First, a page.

During the twelfth and thirteenth centuries, Europe witnessed the birth of a phenomenon known as courtly love. Central to courtly love ideology are the troubadours. The lyrics of the troubadours nurtured the development of courtly manner and romance in medieval France, and quickly facilitated the permeation of the same ideals of gentility through much of Western Europe. The result was a new respect for romantic love, emphasizing longing and admiration for a subject from a distance without actual consummation, and an immeasurable influence on subsequent literary expressions of love. Troubadours also altered the perception of women by representing them as ideals of beauty and goodness rather than the derogatory stereotypes common to preceding periods. This study examines the origins of courtly love through the works of the troubadours and highlights the transformation of cultural attitudes towards women.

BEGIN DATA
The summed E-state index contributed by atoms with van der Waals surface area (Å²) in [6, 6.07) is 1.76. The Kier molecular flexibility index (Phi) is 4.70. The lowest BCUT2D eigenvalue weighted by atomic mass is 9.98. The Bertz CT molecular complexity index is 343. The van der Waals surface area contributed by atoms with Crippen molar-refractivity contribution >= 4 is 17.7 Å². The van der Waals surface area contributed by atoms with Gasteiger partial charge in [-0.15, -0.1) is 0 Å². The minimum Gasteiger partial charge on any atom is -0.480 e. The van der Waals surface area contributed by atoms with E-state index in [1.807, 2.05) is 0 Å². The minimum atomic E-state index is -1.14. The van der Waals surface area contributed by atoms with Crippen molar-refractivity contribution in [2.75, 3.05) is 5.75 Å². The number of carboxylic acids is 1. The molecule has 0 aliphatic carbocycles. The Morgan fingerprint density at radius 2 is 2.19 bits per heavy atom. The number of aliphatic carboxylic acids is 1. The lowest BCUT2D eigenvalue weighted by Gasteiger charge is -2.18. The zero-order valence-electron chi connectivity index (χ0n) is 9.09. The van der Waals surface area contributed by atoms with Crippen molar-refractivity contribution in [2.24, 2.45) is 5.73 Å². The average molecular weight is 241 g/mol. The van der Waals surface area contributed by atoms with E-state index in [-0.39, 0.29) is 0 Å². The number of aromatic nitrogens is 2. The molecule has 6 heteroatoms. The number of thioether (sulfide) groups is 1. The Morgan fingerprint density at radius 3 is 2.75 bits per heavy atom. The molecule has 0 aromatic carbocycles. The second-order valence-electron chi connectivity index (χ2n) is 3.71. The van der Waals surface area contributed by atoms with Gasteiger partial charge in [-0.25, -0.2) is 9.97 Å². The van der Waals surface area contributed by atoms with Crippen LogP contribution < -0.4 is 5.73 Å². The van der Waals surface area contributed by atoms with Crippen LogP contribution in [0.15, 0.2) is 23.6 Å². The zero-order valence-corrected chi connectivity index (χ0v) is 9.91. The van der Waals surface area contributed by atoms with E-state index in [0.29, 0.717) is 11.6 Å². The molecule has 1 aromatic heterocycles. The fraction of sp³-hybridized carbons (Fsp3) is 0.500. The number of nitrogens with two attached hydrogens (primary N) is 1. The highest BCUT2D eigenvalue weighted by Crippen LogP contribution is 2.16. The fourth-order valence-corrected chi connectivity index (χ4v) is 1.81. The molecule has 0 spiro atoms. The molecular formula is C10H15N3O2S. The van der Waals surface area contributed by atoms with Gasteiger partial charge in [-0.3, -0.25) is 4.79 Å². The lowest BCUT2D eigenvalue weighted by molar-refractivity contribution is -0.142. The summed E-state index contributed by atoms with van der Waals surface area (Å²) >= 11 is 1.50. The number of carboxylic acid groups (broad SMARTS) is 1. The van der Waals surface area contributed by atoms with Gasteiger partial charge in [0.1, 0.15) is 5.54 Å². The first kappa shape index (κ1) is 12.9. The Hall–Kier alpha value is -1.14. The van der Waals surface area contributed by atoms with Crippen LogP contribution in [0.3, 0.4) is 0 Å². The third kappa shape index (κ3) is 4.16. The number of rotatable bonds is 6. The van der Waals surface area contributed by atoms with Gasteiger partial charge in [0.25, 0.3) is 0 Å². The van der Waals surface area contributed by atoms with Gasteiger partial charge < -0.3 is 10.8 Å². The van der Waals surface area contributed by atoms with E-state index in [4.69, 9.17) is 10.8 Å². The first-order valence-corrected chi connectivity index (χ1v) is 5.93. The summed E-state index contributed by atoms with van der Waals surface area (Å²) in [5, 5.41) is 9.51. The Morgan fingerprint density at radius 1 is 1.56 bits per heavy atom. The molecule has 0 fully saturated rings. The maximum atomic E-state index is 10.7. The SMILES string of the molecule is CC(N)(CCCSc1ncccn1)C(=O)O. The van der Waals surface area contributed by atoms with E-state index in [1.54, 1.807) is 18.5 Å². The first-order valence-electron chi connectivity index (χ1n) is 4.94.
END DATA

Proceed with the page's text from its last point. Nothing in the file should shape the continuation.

|Presenter:||Melanie Larsen (Undergraduate Student)|
|Time:||1:45 am (Session III)|